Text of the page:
Mid-ships roller (no stern roller) U-Bolted on with angle iron for support.  Hopfully it will be sturdy enough.  The keel guids at the top were lag-bolted at the ends which should add a certain amount of strength as well.
Sitting just above the roller - see notes above 120lbs tongue weight - not too much, not too little.   The minimum would probably be around 70lbs as 10% of the trailer gross weight, but I think that might be too little and I also have not taken the trailer to the weigh scales to be sure.
Keel guides - guiding the keel.  They are covered with outdoor carpet to protect the keel from the sharp angle iron edges.

With the help of Trueman, lay-out and cut out the main-sail and much of the jib.   We ran out of double-sided carpet tape so I'll have to pick up more to finish.   I'm also concerned that the inexpensive tarp that I got is too light.   Hopefully it will at least last the season.  Differing from the plans (as usual) I'll use double-sided carpet tape around the edges of the sail, folding it over with some light cord in the seam for added strength.

Pick up a sheet of 2'X8'X2" foam and cut it to fit into the "wasted" space in the forepeak that couldn't be used for storage.  According to my math (2'X8'X(2/12)')X60lb/ft3 = 160lbs of floatation.  My floatation should be adequate for any forseeable circumstances (I hope).

30-May-2009 Use some "boat in a can" - aka body filler to smooth out some of the crappy fiberglassing work that I did, especially at the bow and sides.   Surprisingly, my wood rasp turned out to be an excellent tool to fair the hull - worked much better than the surform in this particular application.

Then - cut out roughly 80 1" X 3/4" X 2" long blocks out of some spruce which were nailed and glued to the hull to act as spacers for the toe-rail.  A few days later I went to cut the actual toe rails out of what I thought was more scrap spruce, but my stash was all used up.  Fortunately I have lots of 2X2 dry, straight-grained cedar.  It should work OK for toe rails.

6-Jun-2009 Attach the toe-rails using Titebond.  Normally I would have used PL Premium but the clean-up would have been pain in between the spacer blocks.  I have finally defeated the mind-set that says that everything has to be fastened with screws and have used finishing nails.  They worked quite well - no problems with splitting and once covered with paint, should stay in place for years.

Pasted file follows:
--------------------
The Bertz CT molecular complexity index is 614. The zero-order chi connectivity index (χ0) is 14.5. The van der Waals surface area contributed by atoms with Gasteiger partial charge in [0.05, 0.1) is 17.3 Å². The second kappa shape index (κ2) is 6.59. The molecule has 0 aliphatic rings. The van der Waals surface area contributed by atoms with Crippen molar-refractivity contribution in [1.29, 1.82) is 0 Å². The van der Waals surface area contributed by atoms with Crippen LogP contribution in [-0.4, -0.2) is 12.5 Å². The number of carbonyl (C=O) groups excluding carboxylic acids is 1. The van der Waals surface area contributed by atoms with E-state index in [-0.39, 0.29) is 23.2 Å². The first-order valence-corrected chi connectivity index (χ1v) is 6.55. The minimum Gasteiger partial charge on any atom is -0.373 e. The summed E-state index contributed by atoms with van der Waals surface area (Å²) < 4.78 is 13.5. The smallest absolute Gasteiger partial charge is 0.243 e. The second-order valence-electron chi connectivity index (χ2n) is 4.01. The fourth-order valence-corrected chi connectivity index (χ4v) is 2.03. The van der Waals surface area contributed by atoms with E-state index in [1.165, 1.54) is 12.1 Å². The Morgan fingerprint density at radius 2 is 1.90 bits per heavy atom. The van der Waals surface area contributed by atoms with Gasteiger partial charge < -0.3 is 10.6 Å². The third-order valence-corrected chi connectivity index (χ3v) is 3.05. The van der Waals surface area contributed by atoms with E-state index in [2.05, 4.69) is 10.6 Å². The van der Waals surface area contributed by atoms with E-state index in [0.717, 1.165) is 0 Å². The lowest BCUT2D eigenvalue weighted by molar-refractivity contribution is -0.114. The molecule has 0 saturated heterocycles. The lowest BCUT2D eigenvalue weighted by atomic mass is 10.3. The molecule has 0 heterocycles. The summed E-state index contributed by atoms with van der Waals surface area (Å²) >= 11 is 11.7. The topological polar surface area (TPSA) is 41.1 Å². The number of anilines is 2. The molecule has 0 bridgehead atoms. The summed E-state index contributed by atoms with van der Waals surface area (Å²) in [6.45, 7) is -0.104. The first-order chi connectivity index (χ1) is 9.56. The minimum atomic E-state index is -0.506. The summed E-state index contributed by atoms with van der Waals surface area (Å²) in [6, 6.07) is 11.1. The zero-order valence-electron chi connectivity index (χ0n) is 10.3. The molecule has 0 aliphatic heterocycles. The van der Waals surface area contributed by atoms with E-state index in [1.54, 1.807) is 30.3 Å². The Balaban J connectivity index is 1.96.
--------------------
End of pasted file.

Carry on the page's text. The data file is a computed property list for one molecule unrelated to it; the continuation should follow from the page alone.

Boat In A Can
It's actually smoother than it looks
Quite happy with how the cedar toe rails turned out.
to 27-Jun-2009 Painting, waiting for the paint to cure, standing on uncured paint and repainting, touching up where the wrong colour splashed somewhere.  And at last - re-attaching the portlights, chain plates, re-setting the steering.
So very close to launch but it moves away ahead of me.  27-Jun was the original launch date, but that's been moved to 4-Jul and might be moved again.  The forecast is for rain for much of this week which keeps me from setting up the running rigging.
To do still:
  1. Finish the sails
  2. Make a boom crutch - figured out how to do it without a taffrail to mount it on
  3. Set up running rigging
  4. Set up cleats for running rigging
  5. Go sailing
Stbd Profile - the bow sprit is up against the garage Port profile - purty ain't she
The forepeak is stuffed with glued in styrofoam.  The orange string is for fishing the bow light.  The scrap pieces will be put in a bag in the transom Wheel is attached.  The paint on the hatches isn't quite cured so I' leaving them open for now.  To hold them down, I've put a hasp on them.
Rudder box Steering is attached - much easier through the hatch.   Pool noodles in the bottom of the shot.
Chain plates, portlights, and grab rails re-attached. An extra bolt was added to the chain plates and special wider blocks to hold them in place.  Between the blocks you can see the bump where the two pieces of the toe rail were butted up on top of a regular spacer block.

Canada Day!

With it being a rainy-dreary kind of day I worked on the jobs I was putting off for such a day.  The fact that I've had lots and lots of these days in the recent past doesn't signify.